Modern Theologians

  • Cardinal Ratzinger (while head of the CDF) “Worthiness to Receive Holy Communion” –
    “Not all moral issues have the same moral weight as abortion and euthanasia. For example, if a Catholic were to be at odds with the Holy Father on the application of capital punishment or on the decision to wage war, he would not for that reason be considered unworthy to present himself to receive Holy Communion. While the Church exhorts civil authorities… to exercise discretion and mercy in imposing punishment on criminals, it may still be permissible… to have recourse to capital punishment. There may be a legitimate diversity of opinion even among Catholics about… applying the death penalty.”
  • Archbishop Levada (who succeeded Ratzinger as head of the CDF) – in the USCCB’s “Theological Reflections on Catholics in Political Life and the Reception of Holy Communion” (2004):
    “Not all moral issues have the same moral weight as abortion and euthanasia. For example, if a Catholic were to disagree with the Holy Father on the application of capital punishment or on the decision to wage war, he would not for that reason be considered unworthy to present himself to receive Holy Communion. While the Church exhorts civil authorities to seek peace, not war, and to exercise discretion and mercy in imposing punishment on criminals, it may still be permissible to take up arms to repel an aggressor or to have recourse to capital punishment. There may be a legitimate diversity of opinion even among Catholics about waging war and applying the death penalty, but not with regard to abortion and euthanasia”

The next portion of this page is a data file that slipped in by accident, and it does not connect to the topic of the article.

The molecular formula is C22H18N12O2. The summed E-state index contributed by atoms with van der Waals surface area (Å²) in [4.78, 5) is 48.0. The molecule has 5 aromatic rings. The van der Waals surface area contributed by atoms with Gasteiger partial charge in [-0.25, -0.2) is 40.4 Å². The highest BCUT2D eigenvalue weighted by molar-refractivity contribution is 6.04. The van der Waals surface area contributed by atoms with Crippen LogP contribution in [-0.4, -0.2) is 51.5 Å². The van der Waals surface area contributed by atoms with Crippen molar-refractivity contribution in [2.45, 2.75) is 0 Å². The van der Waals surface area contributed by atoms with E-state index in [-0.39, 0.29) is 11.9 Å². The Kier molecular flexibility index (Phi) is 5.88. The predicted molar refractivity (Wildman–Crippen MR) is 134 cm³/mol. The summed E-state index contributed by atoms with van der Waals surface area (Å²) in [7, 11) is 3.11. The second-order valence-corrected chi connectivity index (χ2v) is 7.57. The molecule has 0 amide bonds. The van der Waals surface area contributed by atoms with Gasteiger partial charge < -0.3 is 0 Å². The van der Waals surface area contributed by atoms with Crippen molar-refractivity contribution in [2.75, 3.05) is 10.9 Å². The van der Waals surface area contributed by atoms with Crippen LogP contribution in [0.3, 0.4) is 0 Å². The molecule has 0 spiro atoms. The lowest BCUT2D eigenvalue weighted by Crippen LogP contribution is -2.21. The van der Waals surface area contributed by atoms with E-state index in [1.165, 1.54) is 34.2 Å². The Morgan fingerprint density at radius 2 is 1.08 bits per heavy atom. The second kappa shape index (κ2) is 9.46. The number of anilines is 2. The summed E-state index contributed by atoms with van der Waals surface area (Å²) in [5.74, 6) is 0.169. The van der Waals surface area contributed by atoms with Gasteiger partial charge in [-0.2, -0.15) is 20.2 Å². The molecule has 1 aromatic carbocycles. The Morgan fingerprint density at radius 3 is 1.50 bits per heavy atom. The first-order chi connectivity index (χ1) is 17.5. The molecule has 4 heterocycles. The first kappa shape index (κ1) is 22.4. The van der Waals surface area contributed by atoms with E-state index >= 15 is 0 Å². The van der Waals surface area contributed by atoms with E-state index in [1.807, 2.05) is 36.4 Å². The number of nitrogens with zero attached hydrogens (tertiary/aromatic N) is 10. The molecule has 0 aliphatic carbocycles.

• Cardinal Avery Dulles Catholicism and Capital Punishment” –
    The Catholic magisterium does not, and never has, advocated unqualified abolition of the death penalty. I know of no official statement from popes or bishops, whether in the past or in the present, that denies the right of the State to execute offenders at least in certain extreme cases.
  • The USCCB “Bishop’s Statement on Capital Punishment”-
    “Catholic teaching has accepted the principle that the State has the right to take the life of a person guilty of an extremely serious crime.”

For more click HERE.

Conclusion

Pope St. John Paul II’s opposition to the use of the death penalty under today’s circumstances was neither an alteration of Church policy nor a dogmatic judgment that required the assent of the faithful. This was made clear by Cardinal Joseph Ratzinger while serving as head of the CDF: “If a Catholic were to be at odds with the Holy Father on the application of capital punishment or on the decision to wage war, he would not for that reason be considered unworthy to present himself to receive Holy Communion. . . . There may be a legitimate diversity of opinion even among Catholics about waging war and applying the death penalty, but not however with regard to abortion and euthanasia.” (“Worthiness to Receive Communion – General Principles”).

As even the anti-death penalty Catholic apologist Mark Shea admits, “The Church does not and cannot say that the death penalty is intrinsically immoral.” Catholics need to carefully distinguish between the Church’s official teachings (which faithful Catholics are required to affirm) and their varying application options (which faithful Catholics may choose between). This is especially important when interpreting remarks implying that the Church’s Sacred Scripture and Tradition have been in error for 2,000 years. That way lies heresy.